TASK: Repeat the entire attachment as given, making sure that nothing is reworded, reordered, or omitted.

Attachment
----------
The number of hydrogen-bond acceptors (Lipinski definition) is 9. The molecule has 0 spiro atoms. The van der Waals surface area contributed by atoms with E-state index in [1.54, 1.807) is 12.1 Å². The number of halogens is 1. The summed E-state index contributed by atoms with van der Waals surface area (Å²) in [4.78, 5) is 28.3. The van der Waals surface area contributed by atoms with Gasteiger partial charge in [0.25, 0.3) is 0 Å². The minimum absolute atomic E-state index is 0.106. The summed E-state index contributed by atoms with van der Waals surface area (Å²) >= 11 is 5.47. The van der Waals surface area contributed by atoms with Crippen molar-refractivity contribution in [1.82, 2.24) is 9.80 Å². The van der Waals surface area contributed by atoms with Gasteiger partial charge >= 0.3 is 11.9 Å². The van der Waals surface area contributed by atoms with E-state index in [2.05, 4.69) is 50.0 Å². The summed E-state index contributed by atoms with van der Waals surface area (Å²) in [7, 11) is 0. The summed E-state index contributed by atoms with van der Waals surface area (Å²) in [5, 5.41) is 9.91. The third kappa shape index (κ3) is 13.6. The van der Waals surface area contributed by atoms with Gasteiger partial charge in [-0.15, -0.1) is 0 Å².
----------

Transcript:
The number of hydrogen-bond acceptors (Lipinski definition) is 9. The molecule has 0 spiro atoms. The van der Waals surface area contributed by atoms with E-state index in [1.54, 1.807) is 12.1 Å². The number of halogens is 1. The summed E-state index contributed by atoms with van der Waals surface area (Å²) in [4.78, 5) is 28.3. The van der Waals surface area contributed by atoms with Gasteiger partial charge in [0.25, 0.3) is 0 Å². The minimum absolute atomic E-state index is 0.106. The summed E-state index contributed by atoms with van der Waals surface area (Å²) >= 11 is 5.47. The van der Waals surface area contributed by atoms with Crippen molar-refractivity contribution in [1.82, 2.24) is 9.80 Å². The van der Waals surface area contributed by atoms with Gasteiger partial charge >= 0.3 is 11.9 Å². The van der Waals surface area contributed by atoms with E-state index in [2.05, 4.69) is 50.0 Å². The summed E-state index contributed by atoms with van der Waals surface area (Å²) in [7, 11) is 0. The summed E-state index contributed by atoms with van der Waals surface area (Å²) in [5, 5.41) is 9.91. The third kappa shape index (κ3) is 13.6. The van der Waals surface area contributed by atoms with Gasteiger partial charge in [-0.15, -0.1) is 0 Å².